The usual suspects, including the wealthy, the self-employed, those with offshore accounts, those with complex investment and business transactions, and those with anomalous returns.
Still, few audits are random. The primary method for selection is the IRS’ “Discriminant Information Function” (DIF). The DIF scores tax returns and the higher the score the more likely an audit and a resulting tax change on the return. Like the Big Mac special sauce and the ingredients in Coca Cola, the DIF is a trade secret. Although it is kept secret to prevent abuse, certain “red flags” are captured by the DIF. These “red flags” include unreasonable deductions in comparison to income, continued business losses, all or mostly “round” numbers on a return, incomplete returns, and significant fluctuations in income or deductions from year to year.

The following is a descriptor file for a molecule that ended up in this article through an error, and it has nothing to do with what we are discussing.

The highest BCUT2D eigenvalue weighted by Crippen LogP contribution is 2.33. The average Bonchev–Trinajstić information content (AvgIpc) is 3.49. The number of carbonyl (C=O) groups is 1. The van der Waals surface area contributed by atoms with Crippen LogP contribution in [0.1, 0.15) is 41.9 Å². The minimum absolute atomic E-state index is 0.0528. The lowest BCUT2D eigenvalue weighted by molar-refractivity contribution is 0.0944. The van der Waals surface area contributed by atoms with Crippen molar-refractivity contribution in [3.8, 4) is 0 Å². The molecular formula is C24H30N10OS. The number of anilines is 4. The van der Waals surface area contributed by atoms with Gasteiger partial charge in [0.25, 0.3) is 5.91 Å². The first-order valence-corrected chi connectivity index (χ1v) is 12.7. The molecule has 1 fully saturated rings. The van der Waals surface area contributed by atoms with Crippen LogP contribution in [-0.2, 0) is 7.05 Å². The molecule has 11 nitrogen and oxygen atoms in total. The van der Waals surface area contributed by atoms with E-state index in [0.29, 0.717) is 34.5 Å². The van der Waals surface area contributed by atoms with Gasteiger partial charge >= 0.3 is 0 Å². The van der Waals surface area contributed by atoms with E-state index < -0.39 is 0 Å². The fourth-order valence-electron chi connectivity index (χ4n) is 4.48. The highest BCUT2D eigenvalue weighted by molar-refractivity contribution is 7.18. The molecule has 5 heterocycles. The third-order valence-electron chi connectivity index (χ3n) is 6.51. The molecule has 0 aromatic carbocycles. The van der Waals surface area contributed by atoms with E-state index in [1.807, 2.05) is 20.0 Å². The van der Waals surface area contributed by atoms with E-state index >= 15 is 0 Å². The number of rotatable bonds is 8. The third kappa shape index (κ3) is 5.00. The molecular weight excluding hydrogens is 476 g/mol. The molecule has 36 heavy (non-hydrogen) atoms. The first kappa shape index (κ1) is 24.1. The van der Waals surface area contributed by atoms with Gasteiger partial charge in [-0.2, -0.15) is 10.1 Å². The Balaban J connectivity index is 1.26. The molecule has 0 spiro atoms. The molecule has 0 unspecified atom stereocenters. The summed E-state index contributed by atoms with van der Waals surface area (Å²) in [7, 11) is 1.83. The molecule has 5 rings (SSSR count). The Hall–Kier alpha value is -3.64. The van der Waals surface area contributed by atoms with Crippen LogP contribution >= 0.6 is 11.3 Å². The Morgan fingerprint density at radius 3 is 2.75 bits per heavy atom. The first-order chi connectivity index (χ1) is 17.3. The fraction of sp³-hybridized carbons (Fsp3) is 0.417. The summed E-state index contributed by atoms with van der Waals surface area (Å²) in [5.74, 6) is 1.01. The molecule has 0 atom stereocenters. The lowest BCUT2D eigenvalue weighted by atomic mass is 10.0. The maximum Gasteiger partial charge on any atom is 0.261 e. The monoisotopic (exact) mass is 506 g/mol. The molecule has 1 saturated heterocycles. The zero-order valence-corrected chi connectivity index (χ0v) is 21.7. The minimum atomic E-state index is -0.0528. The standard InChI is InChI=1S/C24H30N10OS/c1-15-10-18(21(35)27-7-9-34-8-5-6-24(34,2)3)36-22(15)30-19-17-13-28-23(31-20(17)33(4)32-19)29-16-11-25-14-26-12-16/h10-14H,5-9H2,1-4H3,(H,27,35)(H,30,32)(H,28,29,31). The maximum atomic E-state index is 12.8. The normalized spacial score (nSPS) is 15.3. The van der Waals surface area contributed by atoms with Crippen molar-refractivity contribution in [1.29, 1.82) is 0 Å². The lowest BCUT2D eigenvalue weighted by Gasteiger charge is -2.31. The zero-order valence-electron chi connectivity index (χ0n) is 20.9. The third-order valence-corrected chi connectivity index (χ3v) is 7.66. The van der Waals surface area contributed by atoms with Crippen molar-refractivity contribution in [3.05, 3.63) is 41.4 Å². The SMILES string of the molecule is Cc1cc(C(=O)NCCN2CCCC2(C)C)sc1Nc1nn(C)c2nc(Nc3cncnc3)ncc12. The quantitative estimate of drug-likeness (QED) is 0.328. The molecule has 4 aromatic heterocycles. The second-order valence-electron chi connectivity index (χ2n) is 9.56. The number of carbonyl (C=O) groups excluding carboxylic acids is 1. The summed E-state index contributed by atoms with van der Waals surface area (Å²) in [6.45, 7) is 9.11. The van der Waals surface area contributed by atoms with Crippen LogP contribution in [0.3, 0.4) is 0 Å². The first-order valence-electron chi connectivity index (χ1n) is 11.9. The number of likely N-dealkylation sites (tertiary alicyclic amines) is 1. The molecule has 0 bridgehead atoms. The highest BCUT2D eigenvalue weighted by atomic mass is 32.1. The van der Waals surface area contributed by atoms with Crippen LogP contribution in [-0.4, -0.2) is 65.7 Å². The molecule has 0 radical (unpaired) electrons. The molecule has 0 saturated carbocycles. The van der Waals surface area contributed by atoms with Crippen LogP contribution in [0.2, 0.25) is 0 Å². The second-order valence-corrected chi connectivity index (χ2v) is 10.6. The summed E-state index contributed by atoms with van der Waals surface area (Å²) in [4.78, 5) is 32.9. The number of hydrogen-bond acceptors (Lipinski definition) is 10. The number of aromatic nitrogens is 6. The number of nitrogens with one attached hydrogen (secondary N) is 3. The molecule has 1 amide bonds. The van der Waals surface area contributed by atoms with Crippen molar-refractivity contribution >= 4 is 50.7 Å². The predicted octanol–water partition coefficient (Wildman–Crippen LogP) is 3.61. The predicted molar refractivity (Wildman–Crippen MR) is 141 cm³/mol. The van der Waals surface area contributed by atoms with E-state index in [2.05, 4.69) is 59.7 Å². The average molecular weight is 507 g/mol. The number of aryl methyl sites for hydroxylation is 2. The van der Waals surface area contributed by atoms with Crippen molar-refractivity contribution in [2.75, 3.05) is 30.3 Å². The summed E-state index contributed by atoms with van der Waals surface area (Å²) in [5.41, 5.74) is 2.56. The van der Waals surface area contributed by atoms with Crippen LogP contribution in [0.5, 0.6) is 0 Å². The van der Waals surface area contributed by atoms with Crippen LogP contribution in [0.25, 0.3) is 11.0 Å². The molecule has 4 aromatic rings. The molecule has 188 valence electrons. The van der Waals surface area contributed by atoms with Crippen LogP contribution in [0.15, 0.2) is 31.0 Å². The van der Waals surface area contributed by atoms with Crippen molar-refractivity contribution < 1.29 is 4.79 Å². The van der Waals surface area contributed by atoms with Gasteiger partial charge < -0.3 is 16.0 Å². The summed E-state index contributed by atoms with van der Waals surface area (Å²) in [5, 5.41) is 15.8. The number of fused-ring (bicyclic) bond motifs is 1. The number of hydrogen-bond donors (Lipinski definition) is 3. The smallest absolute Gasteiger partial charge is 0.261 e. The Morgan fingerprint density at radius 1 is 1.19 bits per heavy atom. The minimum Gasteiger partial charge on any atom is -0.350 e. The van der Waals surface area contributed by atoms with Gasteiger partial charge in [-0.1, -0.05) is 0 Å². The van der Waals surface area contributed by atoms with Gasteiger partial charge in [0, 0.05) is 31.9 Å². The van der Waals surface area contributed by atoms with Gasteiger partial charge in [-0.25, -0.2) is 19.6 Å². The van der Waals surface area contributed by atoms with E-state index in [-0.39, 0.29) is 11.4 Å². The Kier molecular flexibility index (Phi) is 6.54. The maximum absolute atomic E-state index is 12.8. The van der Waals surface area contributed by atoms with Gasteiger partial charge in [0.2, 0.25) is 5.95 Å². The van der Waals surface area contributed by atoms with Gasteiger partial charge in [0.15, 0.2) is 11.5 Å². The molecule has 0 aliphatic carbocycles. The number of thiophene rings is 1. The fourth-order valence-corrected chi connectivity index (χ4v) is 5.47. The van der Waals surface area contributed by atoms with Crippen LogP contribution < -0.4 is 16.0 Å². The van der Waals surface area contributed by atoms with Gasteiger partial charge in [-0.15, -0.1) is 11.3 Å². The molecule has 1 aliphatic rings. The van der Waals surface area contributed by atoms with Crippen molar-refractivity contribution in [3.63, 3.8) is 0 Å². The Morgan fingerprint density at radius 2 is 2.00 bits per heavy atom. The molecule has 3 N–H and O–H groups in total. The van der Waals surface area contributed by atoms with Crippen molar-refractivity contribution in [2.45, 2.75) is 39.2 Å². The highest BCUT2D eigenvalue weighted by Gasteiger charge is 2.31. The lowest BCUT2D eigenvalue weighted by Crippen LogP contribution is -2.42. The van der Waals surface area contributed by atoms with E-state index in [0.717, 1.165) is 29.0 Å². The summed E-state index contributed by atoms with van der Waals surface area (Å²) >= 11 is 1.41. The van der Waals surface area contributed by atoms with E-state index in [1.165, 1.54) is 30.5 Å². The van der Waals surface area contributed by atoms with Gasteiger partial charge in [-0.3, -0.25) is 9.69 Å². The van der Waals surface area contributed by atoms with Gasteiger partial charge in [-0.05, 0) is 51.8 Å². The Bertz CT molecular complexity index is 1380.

Your best defenses in avoiding an audit are to keep accurate records and to hire a reputable tax preparer. If selected for audit, you should consider legal representation.